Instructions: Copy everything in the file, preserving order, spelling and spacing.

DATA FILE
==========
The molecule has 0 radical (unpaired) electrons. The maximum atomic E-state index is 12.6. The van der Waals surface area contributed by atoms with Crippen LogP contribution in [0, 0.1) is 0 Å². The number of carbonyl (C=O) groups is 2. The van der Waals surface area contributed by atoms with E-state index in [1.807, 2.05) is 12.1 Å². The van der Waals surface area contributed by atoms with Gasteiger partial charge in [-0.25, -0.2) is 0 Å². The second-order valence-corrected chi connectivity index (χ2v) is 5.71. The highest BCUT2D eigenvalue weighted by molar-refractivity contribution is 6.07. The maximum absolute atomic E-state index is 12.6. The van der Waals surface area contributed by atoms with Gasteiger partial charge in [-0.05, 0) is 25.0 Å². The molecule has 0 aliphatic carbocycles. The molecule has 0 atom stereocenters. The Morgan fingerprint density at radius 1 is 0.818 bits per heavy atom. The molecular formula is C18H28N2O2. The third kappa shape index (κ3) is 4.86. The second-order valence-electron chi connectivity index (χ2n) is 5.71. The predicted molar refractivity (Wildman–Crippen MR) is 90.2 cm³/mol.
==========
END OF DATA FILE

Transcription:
The molecule has 0 radical (unpaired) electrons. The maximum atomic E-state index is 12.6. The van der Waals surface area contributed by atoms with Crippen LogP contribution in [0, 0.1) is 0 Å². The number of carbonyl (C=O) groups is 2. The van der Waals surface area contributed by atoms with E-state index in [1.807, 2.05) is 12.1 Å². The van der Waals surface area contributed by atoms with Gasteiger partial charge in [-0.25, -0.2) is 0 Å². The second-order valence-corrected chi connectivity index (χ2v) is 5.71. The highest BCUT2D eigenvalue weighted by molar-refractivity contribution is 6.07. The maximum absolute atomic E-state index is 12.6. The van der Waals surface area contributed by atoms with Gasteiger partial charge in [-0.05, 0) is 25.0 Å². The molecule has 0 aliphatic carbocycles. The molecule has 0 atom stereocenters. The Morgan fingerprint density at radius 1 is 0.818 bits per heavy atom. The molecular formula is C18H28N2O2. The third kappa shape index (κ3) is 4.86. The second-order valence-electron chi connectivity index (χ2n) is 5.71. The predicted molar refractivity (Wildman–Crippen MR) is 90.2 cm³/mol.